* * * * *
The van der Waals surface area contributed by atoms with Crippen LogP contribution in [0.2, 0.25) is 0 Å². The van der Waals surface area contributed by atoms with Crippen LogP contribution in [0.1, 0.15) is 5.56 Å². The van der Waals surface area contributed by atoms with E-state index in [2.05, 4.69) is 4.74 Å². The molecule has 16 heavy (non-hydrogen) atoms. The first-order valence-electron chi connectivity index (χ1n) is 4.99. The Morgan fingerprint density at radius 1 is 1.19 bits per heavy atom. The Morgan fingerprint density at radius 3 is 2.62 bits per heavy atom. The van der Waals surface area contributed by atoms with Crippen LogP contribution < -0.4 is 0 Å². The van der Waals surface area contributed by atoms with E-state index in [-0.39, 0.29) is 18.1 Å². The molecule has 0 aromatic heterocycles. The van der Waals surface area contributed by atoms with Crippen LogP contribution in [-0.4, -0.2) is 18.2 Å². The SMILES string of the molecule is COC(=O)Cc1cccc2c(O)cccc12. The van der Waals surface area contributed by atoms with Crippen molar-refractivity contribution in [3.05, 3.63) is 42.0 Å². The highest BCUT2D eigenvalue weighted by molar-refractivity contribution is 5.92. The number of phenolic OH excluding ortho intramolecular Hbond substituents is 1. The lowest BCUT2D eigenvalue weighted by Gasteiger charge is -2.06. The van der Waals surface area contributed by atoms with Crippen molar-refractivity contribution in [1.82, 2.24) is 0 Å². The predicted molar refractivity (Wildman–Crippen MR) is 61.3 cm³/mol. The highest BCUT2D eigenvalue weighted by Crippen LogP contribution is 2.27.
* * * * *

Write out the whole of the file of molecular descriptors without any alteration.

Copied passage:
The van der Waals surface area contributed by atoms with Crippen LogP contribution in [0.2, 0.25) is 0 Å². The van der Waals surface area contributed by atoms with Crippen LogP contribution in [0.1, 0.15) is 5.56 Å². The van der Waals surface area contributed by atoms with E-state index in [2.05, 4.69) is 4.74 Å². The molecule has 16 heavy (non-hydrogen) atoms. The first-order valence-electron chi connectivity index (χ1n) is 4.99. The Morgan fingerprint density at radius 1 is 1.19 bits per heavy atom. The Morgan fingerprint density at radius 3 is 2.62 bits per heavy atom. The van der Waals surface area contributed by atoms with Crippen LogP contribution < -0.4 is 0 Å². The van der Waals surface area contributed by atoms with E-state index in [-0.39, 0.29) is 18.1 Å². The molecule has 0 aromatic heterocycles. The van der Waals surface area contributed by atoms with Crippen LogP contribution in [-0.4, -0.2) is 18.2 Å². The SMILES string of the molecule is COC(=O)Cc1cccc2c(O)cccc12. The van der Waals surface area contributed by atoms with Crippen molar-refractivity contribution in [3.05, 3.63) is 42.0 Å². The highest BCUT2D eigenvalue weighted by molar-refractivity contribution is 5.92. The number of phenolic OH excluding ortho intramolecular Hbond substituents is 1. The lowest BCUT2D eigenvalue weighted by Gasteiger charge is -2.06. The van der Waals surface area contributed by atoms with Crippen molar-refractivity contribution in [1.82, 2.24) is 0 Å². The predicted molar refractivity (Wildman–Crippen MR) is 61.3 cm³/mol. The highest BCUT2D eigenvalue weighted by Crippen LogP contribution is 2.27.